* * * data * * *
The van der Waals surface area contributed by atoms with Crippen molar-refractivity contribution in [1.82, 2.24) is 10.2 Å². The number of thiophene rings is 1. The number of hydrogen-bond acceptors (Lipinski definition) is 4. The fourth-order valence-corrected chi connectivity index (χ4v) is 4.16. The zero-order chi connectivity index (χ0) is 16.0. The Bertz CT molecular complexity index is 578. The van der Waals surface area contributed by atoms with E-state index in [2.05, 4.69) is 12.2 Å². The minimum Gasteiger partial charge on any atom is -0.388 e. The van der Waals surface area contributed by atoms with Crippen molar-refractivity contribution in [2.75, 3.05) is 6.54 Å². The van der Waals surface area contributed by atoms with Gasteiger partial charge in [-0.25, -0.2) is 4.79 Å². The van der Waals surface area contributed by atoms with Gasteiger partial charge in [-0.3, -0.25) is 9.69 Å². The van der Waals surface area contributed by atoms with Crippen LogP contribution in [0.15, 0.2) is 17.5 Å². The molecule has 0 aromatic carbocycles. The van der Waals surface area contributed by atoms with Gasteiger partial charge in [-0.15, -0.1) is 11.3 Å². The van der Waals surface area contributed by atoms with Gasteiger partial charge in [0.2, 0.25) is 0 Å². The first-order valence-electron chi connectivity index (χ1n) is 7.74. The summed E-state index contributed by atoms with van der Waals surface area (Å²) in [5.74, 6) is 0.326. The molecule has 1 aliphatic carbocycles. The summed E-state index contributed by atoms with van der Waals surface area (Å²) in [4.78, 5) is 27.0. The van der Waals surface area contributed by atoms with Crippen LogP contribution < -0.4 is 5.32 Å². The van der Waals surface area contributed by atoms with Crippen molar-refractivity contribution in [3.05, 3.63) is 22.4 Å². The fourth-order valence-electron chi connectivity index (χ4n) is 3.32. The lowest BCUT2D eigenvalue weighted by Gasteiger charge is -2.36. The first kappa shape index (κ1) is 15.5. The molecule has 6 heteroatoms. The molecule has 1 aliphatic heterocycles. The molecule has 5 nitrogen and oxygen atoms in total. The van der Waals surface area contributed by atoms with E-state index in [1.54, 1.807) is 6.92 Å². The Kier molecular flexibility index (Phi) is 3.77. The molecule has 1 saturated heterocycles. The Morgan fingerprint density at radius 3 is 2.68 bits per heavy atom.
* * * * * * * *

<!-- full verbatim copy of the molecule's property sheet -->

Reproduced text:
The van der Waals surface area contributed by atoms with Crippen molar-refractivity contribution in [1.82, 2.24) is 10.2 Å². The number of thiophene rings is 1. The number of hydrogen-bond acceptors (Lipinski definition) is 4. The fourth-order valence-corrected chi connectivity index (χ4v) is 4.16. The zero-order chi connectivity index (χ0) is 16.0. The Bertz CT molecular complexity index is 578. The van der Waals surface area contributed by atoms with E-state index in [2.05, 4.69) is 12.2 Å². The minimum Gasteiger partial charge on any atom is -0.388 e. The van der Waals surface area contributed by atoms with Crippen molar-refractivity contribution in [2.75, 3.05) is 6.54 Å². The van der Waals surface area contributed by atoms with Gasteiger partial charge in [-0.25, -0.2) is 4.79 Å². The van der Waals surface area contributed by atoms with Gasteiger partial charge in [-0.3, -0.25) is 9.69 Å². The van der Waals surface area contributed by atoms with Crippen LogP contribution in [0.15, 0.2) is 17.5 Å². The molecule has 0 aromatic carbocycles. The van der Waals surface area contributed by atoms with Gasteiger partial charge in [-0.15, -0.1) is 11.3 Å². The van der Waals surface area contributed by atoms with Gasteiger partial charge in [0.2, 0.25) is 0 Å². The first-order valence-electron chi connectivity index (χ1n) is 7.74. The summed E-state index contributed by atoms with van der Waals surface area (Å²) in [5.74, 6) is 0.326. The molecule has 1 aliphatic carbocycles. The summed E-state index contributed by atoms with van der Waals surface area (Å²) in [4.78, 5) is 27.0. The van der Waals surface area contributed by atoms with Crippen LogP contribution < -0.4 is 5.32 Å². The van der Waals surface area contributed by atoms with Crippen molar-refractivity contribution in [3.05, 3.63) is 22.4 Å². The fourth-order valence-electron chi connectivity index (χ4n) is 3.32. The lowest BCUT2D eigenvalue weighted by Gasteiger charge is -2.36. The first kappa shape index (κ1) is 15.5. The molecule has 6 heteroatoms. The molecule has 1 aliphatic heterocycles. The molecule has 5 nitrogen and oxygen atoms in total. The van der Waals surface area contributed by atoms with E-state index in [1.54, 1.807) is 6.92 Å². The Kier molecular flexibility index (Phi) is 3.77. The molecule has 1 saturated heterocycles. The Morgan fingerprint density at radius 3 is 2.68 bits per heavy atom.